For decades, Dallas public school students learned that blacks, Mexican Americans and Native Americans passively received civilization from whites, contributing nothing of value to the world in return. "No account is given of the black races of Africa and Australia, of the brown races of southeastern Asia and the Pacific islands, or of the red races of America; because the elements of culture among these people have rarely influenced modern civilization,” declared a high school world history textbook used in Dallas in the 1920s. Another text used in Dallas in the 1930s proclaimed that blacks were "dark of skin . . . [and] even darker of mind, for the light of civilization had not yet reached them." The same text described Africa as a land of "cannibals and strange wild beasts of the forests." Individual African Americans and Mexican Americans were not regularly identified in Dallas school textbooks until the 1970s, a fact which has profoundly shaped the attitudes of the city’s leadership class today.

West Dallas native and former journalist Jerrold Ladd, in his searing 1994 autobiography Out of the Madness: From the Projects to a Life of Hope, recalled the pain he felt after he was bused from his West Dallas home to a white school where he searched for vain for black heroes in history books and black role models on the school staff. “No one had ever told me I was capable of being a genius, building a city, pioneering new medicine, becoming an engineer,” Ladd wrote. “How could [I] disprove that the success of every black person was not somehow, always tied into someone white: white teachers, white schools, white mentors, white history, white founding fathers?”

Slowly, school textbooks have incorporated the stories of black and brown historical figures like Nat Turner, Frederick Douglass, and Texas Revolutionary hero Lorenzo de Zavala. Only in the last two decades has Dallas has made a paltry effort to use its landscape to connect black, brown and Asian contributions to its history. These tributes – street, school and postal facilities named after Mexican Americans and African Americans – generally are segregated into minority communities rarely explored by white Dallas. Meanwhile, place names across the city actively insult African Americans and Mexican Americans with tributes to white supremacists.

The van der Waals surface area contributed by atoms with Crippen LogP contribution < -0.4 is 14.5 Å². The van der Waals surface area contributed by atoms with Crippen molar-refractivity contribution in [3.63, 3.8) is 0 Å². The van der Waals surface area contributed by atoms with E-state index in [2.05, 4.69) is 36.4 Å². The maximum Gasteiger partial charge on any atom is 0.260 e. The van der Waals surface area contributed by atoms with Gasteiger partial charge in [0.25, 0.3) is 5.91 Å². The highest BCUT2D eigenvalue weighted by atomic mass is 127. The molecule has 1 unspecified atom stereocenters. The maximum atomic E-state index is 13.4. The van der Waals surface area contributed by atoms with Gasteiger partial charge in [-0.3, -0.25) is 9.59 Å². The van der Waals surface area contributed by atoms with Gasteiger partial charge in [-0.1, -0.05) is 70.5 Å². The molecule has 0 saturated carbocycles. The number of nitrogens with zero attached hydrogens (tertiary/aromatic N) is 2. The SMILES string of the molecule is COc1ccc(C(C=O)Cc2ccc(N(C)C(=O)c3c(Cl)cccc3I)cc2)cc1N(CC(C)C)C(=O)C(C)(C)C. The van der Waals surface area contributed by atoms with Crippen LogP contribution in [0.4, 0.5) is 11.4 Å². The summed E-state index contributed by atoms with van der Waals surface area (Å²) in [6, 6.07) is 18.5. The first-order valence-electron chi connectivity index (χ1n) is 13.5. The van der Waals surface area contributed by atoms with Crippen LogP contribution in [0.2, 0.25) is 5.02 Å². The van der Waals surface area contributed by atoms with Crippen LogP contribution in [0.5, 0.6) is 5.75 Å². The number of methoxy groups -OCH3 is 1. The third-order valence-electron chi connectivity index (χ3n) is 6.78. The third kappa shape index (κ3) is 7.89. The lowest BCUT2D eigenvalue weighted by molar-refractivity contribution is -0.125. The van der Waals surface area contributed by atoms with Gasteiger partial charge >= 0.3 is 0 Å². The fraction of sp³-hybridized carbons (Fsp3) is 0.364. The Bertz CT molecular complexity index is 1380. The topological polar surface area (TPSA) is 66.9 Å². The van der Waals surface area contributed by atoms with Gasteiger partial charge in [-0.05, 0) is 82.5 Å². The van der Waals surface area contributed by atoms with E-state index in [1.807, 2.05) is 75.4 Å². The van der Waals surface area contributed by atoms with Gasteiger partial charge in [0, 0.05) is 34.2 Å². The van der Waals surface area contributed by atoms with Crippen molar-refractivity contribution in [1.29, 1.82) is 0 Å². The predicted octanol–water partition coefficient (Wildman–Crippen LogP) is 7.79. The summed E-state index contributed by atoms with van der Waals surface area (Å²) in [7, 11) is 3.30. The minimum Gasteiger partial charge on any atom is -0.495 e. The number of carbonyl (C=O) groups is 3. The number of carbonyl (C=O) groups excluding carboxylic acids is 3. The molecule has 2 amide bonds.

A visitor to Dallas might think the city represented the emotional heart of heart the Confederacy. The city’s massive Confederate War Memorial in Pioneer Park features a 60-foot pillar and statues of Confederate generals Robert E. Lee, Stonewall Jackson, Albert Sidney Johnston, and Confederate States of America President Jefferson Davis, men who hold only a tangential connection to Dallas history. A massive equestrian statue of General Lee astride his horse Traveler oversees Lee Park while a statue representing the Confederacy stands in the front of the center portico of the Centennial Building at Fair Park Murals in the Great Hall of State depict numerous Confederate officers.

One Dallas elementary school honors a local man who served as the Postmaster for the Confederate States of America, John H. Reagan. After the Civil War, Reagan proposed denying the right to vote to poor and uneducated white citizens. Dallas elementary schools are also named after Confederates with no direct connection to Dallas: General Lee and Stonewall Jackson. Another campus bears the name of Oran N. Roberts, who served as president of Texas’ 1861 Secession Convention. That convention plunged the state into a bloody losing war and proclaimed the state “as a commonwealth holding, maintaining and protecting the institution known as negro slavery--the servitude of the African to the white race within her limits--a relation that had existed from the first settlement of her wilderness by the white race, and which her people [intend] should exist in all future time.” (The Secession Convention also declared that Texas must leave the union to resist the North’s “debasing doctrine of the equality of all men, irrespective of race or color--a doctrine at war with nature, in opposition to the experience of mankind, and in violation of the plainest revelations of the Divine Law.”) In 1866, Roberts served as a leader in the post-Civil War state Constitutional Convention that sought to reduce newly freed African Americans to a chattel-like status.